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Our mouths watered as we watched him work. Fresh salad, barbecued fish that had been carefully boned, onion, tabouli and a variety of herbs all with a dash of chilli paste and a squeeze of lemon were laid carefully onto soft flat bread and then wrapped up and placed on the barbecue. With each turn he would sprinkle the wrap with lemon flavoured olive oil and a herb mix that smelt wonderful. When it was deemed ready he handed us our wraps with a stiff nod. Words cannot describe how delicious it was. It will be the first thing we eat when we go back to Istanbul in a months time.

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Another little delicacy we discovered is the ‘kunafeh’. It is a coal baked cheese pastry made with shredded wheat and soaked in a sugary syrup. Sounds weird I know, but the cheese and the syrup melt in your mouth and the pistachios on top added to the taste sensation.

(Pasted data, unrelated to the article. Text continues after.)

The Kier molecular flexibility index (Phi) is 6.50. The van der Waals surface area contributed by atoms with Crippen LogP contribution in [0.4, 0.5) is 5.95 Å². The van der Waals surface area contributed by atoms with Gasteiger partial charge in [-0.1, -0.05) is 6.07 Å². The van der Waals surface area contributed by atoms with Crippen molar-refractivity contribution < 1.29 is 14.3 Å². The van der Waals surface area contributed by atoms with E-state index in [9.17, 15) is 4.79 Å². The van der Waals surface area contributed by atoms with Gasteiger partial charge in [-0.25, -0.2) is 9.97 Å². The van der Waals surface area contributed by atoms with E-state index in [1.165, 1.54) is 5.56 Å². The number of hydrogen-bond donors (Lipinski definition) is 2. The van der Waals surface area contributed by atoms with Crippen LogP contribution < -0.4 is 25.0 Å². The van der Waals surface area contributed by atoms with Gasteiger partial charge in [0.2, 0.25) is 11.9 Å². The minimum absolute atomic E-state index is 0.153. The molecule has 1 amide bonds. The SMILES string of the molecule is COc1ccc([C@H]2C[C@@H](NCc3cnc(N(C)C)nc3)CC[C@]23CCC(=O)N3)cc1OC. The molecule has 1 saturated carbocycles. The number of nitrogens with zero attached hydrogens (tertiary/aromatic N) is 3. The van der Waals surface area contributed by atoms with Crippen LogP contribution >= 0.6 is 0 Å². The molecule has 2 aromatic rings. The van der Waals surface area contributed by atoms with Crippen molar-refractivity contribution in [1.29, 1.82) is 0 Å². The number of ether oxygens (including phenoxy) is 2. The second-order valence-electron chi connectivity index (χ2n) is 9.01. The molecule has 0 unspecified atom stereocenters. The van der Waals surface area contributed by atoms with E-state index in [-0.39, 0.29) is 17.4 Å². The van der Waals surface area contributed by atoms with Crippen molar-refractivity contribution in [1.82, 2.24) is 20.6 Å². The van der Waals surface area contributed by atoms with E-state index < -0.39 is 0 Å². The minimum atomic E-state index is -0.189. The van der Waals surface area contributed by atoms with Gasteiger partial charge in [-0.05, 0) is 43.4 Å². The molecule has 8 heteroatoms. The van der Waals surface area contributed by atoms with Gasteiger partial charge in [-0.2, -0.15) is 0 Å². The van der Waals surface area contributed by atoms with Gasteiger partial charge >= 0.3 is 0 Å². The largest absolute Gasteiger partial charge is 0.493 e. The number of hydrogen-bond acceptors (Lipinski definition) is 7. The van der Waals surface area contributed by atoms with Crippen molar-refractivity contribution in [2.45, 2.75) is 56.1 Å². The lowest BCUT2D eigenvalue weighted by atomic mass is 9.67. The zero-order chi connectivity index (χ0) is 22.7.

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Baclava and apple tea was a ritual we started in Taksim. It was such a nice way to take in all of the action happening in Taksim square as we sipped our apple tea and ate the layered honey and walnut pastry.

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Turkish juice stands are all over the place. The fruit here is delicious and the flavour is way more intense than Australia. I tried the pomegranate juice for a couple of lira and got my vitamin C intake for the next few weeks.

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Finally as the weather turned, it was time to leave Istanbul and begin our trip down the coast. Adam and I are preparing to walk the Lycian Way which is a 500km walk from Fethiye to Antalya on the south coast of Turkey but we have a few stops before we start that crazy adventure. First up, Gallipoli.